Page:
Case erodes pride, respect

There are several observations to be made on the trial and verdict in the George Zimmerman case.


First, why was the jury made up of women, all white except for one minority, and why were there no men on the jury? I find the composition of the jury suspicious.

Second, why wasn’t there punishment of some sort for George Zimmerman? He should have at least been given probation and community service, and should have been made to apologize to the family of the victim.

Third, why were the Revs. Al Sharpton and Jesse Jackson involved in the situation? Don’t these two have more constructive activities in which to engage than stirring up racial distrust and hatred? Contrary to what these two men believe, many of the injustices to black Americans have been righted, and most of us know how to get along. That includes justice.

There always will be bigots – those who hate others on the basis of color, religion, gender orientation or something imaginary. These two men make a living by stirring up racial distrust and hatred. These are the type of people who prevent the rest of us from getting along. What is in it for them?

Why don’t they encourage young people of all colors to look up to and respect black Americans such as Colin Powell, Bill Cosby, Oprah Winfrey and others who have made it in the American system despite hardships that we, especially young black Americans, cannot comprehend since they did not live through segregation and Jim Crow laws?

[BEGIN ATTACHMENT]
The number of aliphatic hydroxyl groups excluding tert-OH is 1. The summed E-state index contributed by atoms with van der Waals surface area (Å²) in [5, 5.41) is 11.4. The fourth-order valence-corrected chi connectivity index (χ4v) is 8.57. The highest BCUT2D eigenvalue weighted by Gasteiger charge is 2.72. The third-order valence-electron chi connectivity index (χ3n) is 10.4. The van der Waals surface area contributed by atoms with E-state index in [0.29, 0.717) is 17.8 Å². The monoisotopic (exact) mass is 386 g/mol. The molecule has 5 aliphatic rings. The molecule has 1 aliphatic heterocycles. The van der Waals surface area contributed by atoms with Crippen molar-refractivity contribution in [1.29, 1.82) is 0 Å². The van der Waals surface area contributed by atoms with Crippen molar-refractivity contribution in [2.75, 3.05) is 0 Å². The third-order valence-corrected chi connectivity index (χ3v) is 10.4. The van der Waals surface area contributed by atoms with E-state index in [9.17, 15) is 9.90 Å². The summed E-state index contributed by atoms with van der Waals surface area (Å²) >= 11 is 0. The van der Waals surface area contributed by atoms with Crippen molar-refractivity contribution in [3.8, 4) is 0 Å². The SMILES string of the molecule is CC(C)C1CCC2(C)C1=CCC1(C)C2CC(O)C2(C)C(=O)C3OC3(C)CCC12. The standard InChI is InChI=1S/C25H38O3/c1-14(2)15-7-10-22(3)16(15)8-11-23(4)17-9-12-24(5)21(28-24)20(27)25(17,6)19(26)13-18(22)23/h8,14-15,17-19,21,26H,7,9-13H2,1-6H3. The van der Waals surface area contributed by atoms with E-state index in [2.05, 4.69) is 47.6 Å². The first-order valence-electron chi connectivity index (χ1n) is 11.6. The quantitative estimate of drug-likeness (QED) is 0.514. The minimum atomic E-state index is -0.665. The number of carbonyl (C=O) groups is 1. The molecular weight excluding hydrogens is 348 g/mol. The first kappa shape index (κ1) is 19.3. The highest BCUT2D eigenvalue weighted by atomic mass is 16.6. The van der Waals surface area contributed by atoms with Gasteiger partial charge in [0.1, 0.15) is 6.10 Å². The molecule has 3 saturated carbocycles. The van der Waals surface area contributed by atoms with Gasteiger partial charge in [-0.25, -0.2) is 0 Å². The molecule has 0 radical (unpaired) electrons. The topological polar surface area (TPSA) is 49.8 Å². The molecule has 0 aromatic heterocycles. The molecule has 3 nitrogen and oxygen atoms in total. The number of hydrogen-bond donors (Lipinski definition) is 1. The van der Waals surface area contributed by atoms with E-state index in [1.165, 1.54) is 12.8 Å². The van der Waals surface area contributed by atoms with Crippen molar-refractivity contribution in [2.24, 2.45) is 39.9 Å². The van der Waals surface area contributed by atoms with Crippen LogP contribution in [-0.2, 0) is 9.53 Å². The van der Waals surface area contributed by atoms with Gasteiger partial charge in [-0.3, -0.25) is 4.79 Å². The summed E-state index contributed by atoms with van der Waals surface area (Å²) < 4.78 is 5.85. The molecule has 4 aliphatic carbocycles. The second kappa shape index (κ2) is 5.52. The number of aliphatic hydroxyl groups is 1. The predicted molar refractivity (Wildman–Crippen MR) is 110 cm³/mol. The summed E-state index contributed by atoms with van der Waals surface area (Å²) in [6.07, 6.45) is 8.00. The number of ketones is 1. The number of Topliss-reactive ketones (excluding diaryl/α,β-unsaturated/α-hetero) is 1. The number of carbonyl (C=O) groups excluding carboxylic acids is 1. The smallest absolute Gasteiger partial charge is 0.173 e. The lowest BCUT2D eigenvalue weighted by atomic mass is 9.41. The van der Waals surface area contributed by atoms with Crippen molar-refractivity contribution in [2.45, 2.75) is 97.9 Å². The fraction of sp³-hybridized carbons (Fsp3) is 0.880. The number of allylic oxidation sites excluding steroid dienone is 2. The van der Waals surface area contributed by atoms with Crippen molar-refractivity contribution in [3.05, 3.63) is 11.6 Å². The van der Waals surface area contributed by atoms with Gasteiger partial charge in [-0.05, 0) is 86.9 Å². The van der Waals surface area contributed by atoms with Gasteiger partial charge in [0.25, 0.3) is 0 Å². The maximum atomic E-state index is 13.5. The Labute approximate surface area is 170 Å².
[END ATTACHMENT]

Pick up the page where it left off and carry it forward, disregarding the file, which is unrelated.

Many young Americans are so ignorant of their history that they cannot appreciate the sacrifices made by people – whites and blacks – to ensure more justice, better educational opportunities and more economic opportunities for our black brothers and sisters. Yes, I have used the words “black brothers and sisters,” even though I am white. I am of the race of mankind; that makes every Jew, every Catholic, every Muslim, every Asian and every black person my brother or sister. Black history is my history, too, because it is part of American history, and I am an American.

We have lost Trayvon Martin, who had the potential to contribute to our society. A man will have to live with the guilt for the rest of his life, and his actions will affect his future and the future of his family. One might remember John Donne’s Meditation XVII; Donne says, “No man is an island.” He ends with, “(A)nd therefore never send to know for whom the bell tolls; it tolls for thee.”

As have other situations, this situation affects all of us. The death of the young man and the lack of penalty for Zimmerman’s actions have caused all of us to lose a little of ourselves, lose pride in being Americans and lose respect and trust for the legal and judicial systems.

We should consider the care we give to our children to keep them out of harm’s way and to one another.


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Rick McKee Editorial Cartoon